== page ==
Let’s see what characteristics introverted people with high-functioning anxiety have.
A constant need to defend themselves from “something”
Introverts with high-functioning anxiety tend to be people who are vigilant and have a defensive attitude. There is always something worrying them, something threatening them, or something bothering them. Their mind is never calm. Often, it’s that date, that interview, or that project they have to finish. Those are events that force them to leave their comfort zone, generating high levels of anxiety.
You’re scared on the inside, but you have to pretend to be confident
The most interesting thing about introverts who suffer from high-functioning anxiety is that they rarely lose things. They are defined by equilibrium, calm, and apparent self-control. These are all signs that other people can see without knowing that inside of them, something very different is happening. They oscillate between fear and uncertainty.
This continuous effort of seeming level-headed and resolute can run out. To do this is to fall into contradictions, to hide fear every day and wear armor of fortitude that, day by day, keeps getting heavier.
See also: Comfort zone
I see the world differently and I feel alone
Introverts need more relaxed scenery in order to feel good, to fulfill their potential, to work, and to find themselves. There are some who feel good in their exclusive and private corners. On the other hand, other people feel that solitary place differently. They feel frustrated because they are not understood, angry at the fact that other people don’t understand their needs, their way of experiencing life…
Everything has to be perfect
Introversion with high-functioning anxiety is also marked by a high level of perfectionism. They are demanding and demand a lot from themselves. Because perfectionism, for them, gives them a feeling of control. And when something is under control, it brings positive rewards with it. This reasoning is an unending source of suffering.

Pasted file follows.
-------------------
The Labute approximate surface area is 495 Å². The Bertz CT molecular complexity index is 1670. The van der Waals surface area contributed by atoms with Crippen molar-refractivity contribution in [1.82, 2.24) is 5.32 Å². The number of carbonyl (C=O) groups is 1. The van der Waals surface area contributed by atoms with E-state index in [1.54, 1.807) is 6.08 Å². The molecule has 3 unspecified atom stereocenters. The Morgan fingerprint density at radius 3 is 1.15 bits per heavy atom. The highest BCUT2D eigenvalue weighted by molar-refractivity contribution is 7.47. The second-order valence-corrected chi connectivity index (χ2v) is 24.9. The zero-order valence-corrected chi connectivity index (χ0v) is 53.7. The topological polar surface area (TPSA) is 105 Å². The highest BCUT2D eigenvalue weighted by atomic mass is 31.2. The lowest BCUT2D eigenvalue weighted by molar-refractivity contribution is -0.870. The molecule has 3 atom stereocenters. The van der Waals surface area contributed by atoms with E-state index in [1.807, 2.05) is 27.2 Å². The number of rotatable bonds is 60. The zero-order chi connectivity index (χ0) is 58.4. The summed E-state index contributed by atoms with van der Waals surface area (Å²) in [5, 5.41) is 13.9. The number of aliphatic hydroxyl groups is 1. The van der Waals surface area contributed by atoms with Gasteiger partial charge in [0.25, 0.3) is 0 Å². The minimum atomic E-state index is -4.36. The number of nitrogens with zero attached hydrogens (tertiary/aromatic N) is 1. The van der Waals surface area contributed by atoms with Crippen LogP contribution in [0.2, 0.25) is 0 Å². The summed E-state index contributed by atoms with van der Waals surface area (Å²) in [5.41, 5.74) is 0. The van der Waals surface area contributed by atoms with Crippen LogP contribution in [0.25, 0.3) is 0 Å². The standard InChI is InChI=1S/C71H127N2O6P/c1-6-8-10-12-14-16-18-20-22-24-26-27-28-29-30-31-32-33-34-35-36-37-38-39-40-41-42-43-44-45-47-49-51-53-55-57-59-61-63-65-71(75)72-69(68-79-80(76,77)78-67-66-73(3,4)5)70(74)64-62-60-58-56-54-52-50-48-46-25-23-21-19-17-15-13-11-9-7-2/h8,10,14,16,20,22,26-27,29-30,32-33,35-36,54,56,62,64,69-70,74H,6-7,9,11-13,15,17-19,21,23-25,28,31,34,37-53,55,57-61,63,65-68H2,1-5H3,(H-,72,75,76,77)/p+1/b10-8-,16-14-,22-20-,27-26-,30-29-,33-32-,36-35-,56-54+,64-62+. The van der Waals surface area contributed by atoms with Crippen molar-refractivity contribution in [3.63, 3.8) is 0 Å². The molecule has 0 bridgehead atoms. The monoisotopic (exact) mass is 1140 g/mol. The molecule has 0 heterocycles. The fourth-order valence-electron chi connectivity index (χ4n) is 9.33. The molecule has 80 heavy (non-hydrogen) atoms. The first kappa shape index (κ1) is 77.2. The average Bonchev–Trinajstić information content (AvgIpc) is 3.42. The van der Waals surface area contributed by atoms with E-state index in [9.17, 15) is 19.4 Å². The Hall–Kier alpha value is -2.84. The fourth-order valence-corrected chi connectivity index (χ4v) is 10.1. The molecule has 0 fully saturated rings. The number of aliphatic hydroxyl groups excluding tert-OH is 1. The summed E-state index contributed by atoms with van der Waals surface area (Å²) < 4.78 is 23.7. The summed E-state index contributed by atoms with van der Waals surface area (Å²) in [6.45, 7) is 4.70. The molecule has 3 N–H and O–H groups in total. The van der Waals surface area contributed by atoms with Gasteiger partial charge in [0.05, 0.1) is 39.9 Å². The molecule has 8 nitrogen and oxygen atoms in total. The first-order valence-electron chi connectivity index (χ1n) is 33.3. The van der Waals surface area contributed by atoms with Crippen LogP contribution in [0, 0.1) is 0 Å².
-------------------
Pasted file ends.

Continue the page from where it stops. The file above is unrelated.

See also: Psychosomatic illness
Pain, tics, exhaustion, nervousness…
This “secret” anxiety of introverts show up in different ways. They commonly suffer from psychosomatic symptoms, such as skin problems, digestive problems, migraines, muscular pain, nervous tics, etc. These are channels for the body to express the internal anxiety, that constant worry, that need to defend itself from the world and from that which it can’t control.
A common trait of this personality type is also the way these people express themselves. They frequently talk in a nervous and rushed manner which may make other people consider them extroverted. Nevertheless, it is a symptom of more internal anxiety. One of that interior knot that is so, so complicated.
In conclusion, if we happen to feel like this description fits us, the best thing to do is seek professional help. Introversion with high-functioning anxiety tends to be a chronic problem. We normalize it up until the point of living with it for several years, until the consequences arise. Consequences such as psychosomatic illnesses and other psychological disorders of greater severity.
Let’s take a step toward getting out of that labyrinth of anxiety and live with more balance.